After subcritical wet oxidation treatment, the oxidation mixture exits the reactor vessel 20 via a conduit 22 and is heated by a heater 24 to supercritical water temperatures, in excess of 374° C. Additional oxidant, such as oxygen gas, air or chemical oxidant such as hydrogen peroxide or ozone, may optionally be added, via a conduit 26, to the oxidation mixture prior to the mixture entering the heater 24, or after heating the oxidation mixture to supercritical water temperatures via a conduit 26'. The additional oxidant may be necessary where less than a stoichiometric amount of oxygen gas was added to the raw wastewater prior to subcritical wet oxidation treatment or where it is desirable to increase the concentration of the oxidant. A reactor vessel 28 provides the residence time for the supercritical wet oxidation treatment, which is generally only a fraction of the residence time employed for the subcritical reactor 20. The supercritical wet oxidation oxidizes the residual COD components present in the subcritical oxidized effluent. Since most of the COD has been removed in the subcritical wet oxidation, there is little possibility for a highly exothermic supercritical wet oxidation reaction to occur where the excess heat produced would result in excessive temperature increases which could cause catastrophic system failure.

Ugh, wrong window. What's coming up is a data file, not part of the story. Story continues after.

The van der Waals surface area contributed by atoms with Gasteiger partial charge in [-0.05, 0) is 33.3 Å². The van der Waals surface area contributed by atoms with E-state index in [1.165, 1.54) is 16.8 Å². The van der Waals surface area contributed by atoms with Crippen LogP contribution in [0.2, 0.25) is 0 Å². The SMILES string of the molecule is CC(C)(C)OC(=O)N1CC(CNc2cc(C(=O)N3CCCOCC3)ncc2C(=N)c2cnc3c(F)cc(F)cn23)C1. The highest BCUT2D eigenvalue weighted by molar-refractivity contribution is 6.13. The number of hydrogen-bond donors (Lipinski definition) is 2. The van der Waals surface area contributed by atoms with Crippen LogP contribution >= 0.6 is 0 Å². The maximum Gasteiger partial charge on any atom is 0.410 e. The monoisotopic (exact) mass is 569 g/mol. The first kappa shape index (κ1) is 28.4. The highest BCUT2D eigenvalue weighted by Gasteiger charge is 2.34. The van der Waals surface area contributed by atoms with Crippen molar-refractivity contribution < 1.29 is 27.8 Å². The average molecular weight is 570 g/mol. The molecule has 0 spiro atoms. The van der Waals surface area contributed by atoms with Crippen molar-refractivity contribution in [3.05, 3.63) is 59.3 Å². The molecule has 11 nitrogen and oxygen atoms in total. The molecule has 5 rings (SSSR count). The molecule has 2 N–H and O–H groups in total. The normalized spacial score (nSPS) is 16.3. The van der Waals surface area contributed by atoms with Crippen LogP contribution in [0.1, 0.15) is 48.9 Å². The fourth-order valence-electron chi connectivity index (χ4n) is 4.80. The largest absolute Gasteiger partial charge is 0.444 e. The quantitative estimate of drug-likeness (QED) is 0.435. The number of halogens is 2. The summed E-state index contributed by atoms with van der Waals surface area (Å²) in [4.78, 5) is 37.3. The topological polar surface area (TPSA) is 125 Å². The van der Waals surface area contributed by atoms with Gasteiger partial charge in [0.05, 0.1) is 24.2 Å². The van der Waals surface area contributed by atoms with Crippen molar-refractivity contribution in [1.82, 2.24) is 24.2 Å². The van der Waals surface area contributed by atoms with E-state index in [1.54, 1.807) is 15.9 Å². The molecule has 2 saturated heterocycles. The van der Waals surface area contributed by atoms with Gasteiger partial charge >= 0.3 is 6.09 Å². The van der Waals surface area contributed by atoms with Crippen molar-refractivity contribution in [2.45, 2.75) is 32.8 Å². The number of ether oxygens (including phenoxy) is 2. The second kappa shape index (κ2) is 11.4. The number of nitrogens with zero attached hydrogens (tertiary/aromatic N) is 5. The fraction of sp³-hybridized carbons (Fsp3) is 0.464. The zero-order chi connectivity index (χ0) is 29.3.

The supercritical oxidation mixture then leaves the reactor vessel 28 and traverses a conduit 30 to enter the heat exchanger 12 where it is cooled against the influent oxidation mixture. The supercritical treatment zone therefore comprises that portion of the system at temperatures in excess of 374° C. In an alternative system configuration, the heater 24 and the reactor vessel 28 are combined in a single element which comprises the supercritical treatment zone. The cooled oxidized effluent mixture, after exiting the heat exchanger 12, then flows via a conduit 32 and traverses a pressure control valve 34 which maintains the system pressure. As mentioned earlier, the pressure at which the system operates depends primarily on the temperature chosen for the subcritical wet oxidation treatment stage. However, wastewater characteristics and treatment goals may dictate operation at different pressures for any one give temperature. The pressure will be the steam pressure at the chosen temperature plus the pressure of the oxygen-containing gas at that temperature. The depressurized oxidized effluent mixture then enters a separator vellel 36 where vapor/liquid separation occurs. A gaseous phase exits from an upper outlet 38 and an oxidized liquid phase discharges from a lower conduit 40.